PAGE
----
So, the 2 features are separated by 'and' and the following by a comma.

Among lower-paid workers, union members are less likely than nonunion members to be enrolled in lower-end insurance plans that impose stricter limits on medical services and require doctors to see more patients, spending less time with each.
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Re: Among lower-paid workers, union members are less likely than [#permalink]

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The question is whether this sentence flaunts two equal elements or three elements in the second part. If there are three, all the three should be equated and the use of a co-ordinate conjunction is proper. However, if there are only two functions and if the other function is indeed part of the second function, then conjugating with a coordinated conjunction and is wrong. The third factor entails a sub position or a modifying role using a participle.

In the given case, there is Plans imposing or that impose 1. Stricter limits and 2. (that) require doctors to see more patients. These are the only two stipulations that the plans impose. The act of spending is a corollary of seeing more patients, meaning that the doctors have to see more patients by spending less time with each patient. Therefore, all choices that use the ordinate conjunction and to conjugate spend or spending as if it is an independent function are wrong.

As per this norm, only D survives and is the right answer.

Plans imposing or plans that impose?. Note that there is no comma before imposing. Hence imposing is a straight-ahead, essential modification of plans and is acceptable. However, plans tht impose is more direct than imposing and hence preferable.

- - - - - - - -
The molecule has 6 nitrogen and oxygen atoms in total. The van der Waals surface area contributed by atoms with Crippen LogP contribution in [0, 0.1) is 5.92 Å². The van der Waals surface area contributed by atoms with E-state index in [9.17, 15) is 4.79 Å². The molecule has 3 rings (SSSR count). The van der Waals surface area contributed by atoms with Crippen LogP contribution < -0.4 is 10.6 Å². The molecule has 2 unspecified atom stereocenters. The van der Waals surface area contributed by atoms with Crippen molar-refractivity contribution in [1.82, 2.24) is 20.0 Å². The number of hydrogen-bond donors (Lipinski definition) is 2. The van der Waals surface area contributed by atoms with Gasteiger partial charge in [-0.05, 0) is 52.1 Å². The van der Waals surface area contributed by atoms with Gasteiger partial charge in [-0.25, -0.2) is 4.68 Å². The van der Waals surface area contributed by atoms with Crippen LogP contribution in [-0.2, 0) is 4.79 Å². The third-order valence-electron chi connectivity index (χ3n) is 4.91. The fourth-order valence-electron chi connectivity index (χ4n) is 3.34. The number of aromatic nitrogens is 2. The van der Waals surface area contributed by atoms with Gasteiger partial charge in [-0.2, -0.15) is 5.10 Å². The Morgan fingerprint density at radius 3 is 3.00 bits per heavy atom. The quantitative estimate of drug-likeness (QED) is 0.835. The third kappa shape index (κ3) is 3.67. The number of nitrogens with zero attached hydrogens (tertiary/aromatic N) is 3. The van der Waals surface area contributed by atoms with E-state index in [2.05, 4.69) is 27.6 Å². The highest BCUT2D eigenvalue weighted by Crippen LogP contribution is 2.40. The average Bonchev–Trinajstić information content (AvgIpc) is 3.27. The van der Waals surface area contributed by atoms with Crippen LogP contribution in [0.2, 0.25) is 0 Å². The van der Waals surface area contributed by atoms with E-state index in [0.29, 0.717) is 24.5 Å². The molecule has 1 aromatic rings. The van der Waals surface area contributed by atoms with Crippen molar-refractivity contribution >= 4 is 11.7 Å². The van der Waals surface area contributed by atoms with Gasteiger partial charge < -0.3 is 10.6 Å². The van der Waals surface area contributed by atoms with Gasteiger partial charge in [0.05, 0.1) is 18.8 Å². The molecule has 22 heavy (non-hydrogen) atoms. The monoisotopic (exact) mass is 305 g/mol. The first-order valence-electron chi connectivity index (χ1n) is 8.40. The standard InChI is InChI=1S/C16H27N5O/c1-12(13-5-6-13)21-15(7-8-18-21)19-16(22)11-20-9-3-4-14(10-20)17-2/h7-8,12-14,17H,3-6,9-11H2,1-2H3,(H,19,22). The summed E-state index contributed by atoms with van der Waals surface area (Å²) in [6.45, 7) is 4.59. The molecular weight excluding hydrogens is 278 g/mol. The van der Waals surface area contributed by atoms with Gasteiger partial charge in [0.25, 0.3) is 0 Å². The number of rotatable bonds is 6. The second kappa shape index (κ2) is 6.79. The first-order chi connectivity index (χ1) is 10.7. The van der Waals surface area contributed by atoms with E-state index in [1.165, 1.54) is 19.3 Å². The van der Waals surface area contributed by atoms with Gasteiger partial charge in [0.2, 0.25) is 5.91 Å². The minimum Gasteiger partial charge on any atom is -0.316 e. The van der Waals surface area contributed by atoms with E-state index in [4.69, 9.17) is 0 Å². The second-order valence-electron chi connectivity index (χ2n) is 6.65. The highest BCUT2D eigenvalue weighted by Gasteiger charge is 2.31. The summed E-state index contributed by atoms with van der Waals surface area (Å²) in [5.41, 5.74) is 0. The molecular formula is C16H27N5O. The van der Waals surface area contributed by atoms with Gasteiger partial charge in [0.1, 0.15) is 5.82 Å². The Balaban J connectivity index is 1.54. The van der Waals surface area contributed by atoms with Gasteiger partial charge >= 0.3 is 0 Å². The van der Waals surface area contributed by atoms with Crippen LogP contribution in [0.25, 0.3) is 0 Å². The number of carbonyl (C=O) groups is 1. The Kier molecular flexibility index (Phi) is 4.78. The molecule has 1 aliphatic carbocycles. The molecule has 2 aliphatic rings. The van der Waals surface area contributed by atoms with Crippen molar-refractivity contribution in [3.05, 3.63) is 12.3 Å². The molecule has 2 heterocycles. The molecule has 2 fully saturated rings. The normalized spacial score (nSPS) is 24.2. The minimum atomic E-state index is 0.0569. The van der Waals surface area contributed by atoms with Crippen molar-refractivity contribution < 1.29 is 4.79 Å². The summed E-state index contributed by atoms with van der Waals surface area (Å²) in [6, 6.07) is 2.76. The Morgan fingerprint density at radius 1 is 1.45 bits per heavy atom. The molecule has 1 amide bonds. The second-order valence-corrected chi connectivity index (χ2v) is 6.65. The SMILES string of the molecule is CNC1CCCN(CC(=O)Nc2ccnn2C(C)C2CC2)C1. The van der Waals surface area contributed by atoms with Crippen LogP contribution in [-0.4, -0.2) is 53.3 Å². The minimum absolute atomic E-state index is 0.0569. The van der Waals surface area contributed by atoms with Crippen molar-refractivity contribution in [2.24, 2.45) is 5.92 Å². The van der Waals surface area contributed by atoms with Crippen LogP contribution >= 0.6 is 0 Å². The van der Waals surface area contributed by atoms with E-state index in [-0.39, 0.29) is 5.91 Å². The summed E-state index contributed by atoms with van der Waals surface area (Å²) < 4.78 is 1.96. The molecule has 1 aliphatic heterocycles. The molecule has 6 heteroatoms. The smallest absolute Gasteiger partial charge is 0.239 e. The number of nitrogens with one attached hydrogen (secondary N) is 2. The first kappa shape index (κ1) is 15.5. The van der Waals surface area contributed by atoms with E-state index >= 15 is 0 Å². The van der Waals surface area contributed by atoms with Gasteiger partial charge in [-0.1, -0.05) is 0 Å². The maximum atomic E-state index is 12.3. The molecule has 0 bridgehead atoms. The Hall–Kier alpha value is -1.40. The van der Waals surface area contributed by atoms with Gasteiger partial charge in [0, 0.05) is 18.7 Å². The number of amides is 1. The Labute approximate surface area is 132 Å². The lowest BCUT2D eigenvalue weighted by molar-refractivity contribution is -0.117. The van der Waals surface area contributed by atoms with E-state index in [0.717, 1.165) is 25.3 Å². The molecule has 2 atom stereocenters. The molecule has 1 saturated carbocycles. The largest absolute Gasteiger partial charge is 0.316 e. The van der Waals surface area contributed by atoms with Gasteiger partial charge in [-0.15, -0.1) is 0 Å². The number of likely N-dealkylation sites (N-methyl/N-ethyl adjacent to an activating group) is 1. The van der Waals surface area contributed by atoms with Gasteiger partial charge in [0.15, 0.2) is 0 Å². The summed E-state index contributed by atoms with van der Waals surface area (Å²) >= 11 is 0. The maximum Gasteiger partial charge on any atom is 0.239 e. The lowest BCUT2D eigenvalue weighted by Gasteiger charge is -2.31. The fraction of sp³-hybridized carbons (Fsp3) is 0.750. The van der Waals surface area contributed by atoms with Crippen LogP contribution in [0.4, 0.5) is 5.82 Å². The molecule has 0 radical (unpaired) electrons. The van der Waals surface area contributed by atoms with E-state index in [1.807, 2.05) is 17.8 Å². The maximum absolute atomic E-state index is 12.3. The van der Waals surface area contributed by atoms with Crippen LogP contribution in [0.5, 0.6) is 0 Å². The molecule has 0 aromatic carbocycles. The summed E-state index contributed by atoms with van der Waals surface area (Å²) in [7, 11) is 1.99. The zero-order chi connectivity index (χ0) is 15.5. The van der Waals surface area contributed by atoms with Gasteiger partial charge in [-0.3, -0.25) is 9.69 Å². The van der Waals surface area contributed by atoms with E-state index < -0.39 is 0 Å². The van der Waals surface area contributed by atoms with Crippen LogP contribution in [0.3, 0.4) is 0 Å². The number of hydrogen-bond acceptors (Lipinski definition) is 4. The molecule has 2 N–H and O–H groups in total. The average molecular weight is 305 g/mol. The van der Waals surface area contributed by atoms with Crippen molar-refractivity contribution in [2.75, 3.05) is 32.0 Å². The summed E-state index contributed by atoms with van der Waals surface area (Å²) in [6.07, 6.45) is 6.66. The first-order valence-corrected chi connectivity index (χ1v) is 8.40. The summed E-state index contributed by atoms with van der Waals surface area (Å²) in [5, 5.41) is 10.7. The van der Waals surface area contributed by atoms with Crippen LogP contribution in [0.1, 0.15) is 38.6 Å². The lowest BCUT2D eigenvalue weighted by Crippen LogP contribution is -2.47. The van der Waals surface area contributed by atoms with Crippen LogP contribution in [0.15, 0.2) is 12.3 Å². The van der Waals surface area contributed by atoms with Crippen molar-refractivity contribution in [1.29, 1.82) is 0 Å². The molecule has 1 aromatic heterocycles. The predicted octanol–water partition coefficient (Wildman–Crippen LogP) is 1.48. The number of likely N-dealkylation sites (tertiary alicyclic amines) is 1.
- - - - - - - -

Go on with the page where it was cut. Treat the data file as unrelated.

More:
Overall, we can see how meaning is gaining predominance over other things. Given the newfound importance to meaning, this topic promises to be a good pitch.
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Re: Among lower-paid workers, union members are less likely than [#permalink]

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tenaman10 wrote:
Among lower-paid workers, union members are less likely than nonunion members to be enrolled in lower-end insurance plans imposing stricter limits on medical services and requiring doctors to see more patients, and spend less time with each.
(A) imposing stricter limits on medical services and requiring doctors to see more patients, and spend
(B) imposing stricter limits on medical services, requiring doctors to see more patients, and spending
(C) that impose stricter limits on medical services, require doctors to see more patients, and spend
(D) that impose stricter limits on medical services and require doctors to see more patients, spending
(E) that impose stricter limits on medical services, requiring doctors to see more patients and spending


Low-end Insurance plans only impose stricter limits, however it cannot command doctor to see more patients or less. All the above tells the same except for E, which says that due to stricter limits and not due to low end insurance plans, doctors have to see more patients Similarly, it is not Insurance plans that spend less time, but its the doctor who spends less time.

Hence, IMO E.
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Re: Among lower-paid workers, union members are less likely than [#permalink]

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OA is D.

here's the explanation by ron.
you have to realize which verbs are supposed to be parallel and which aren't. there's no grammatical formula for this; you have to examine the meaning of the sentence to figure it out.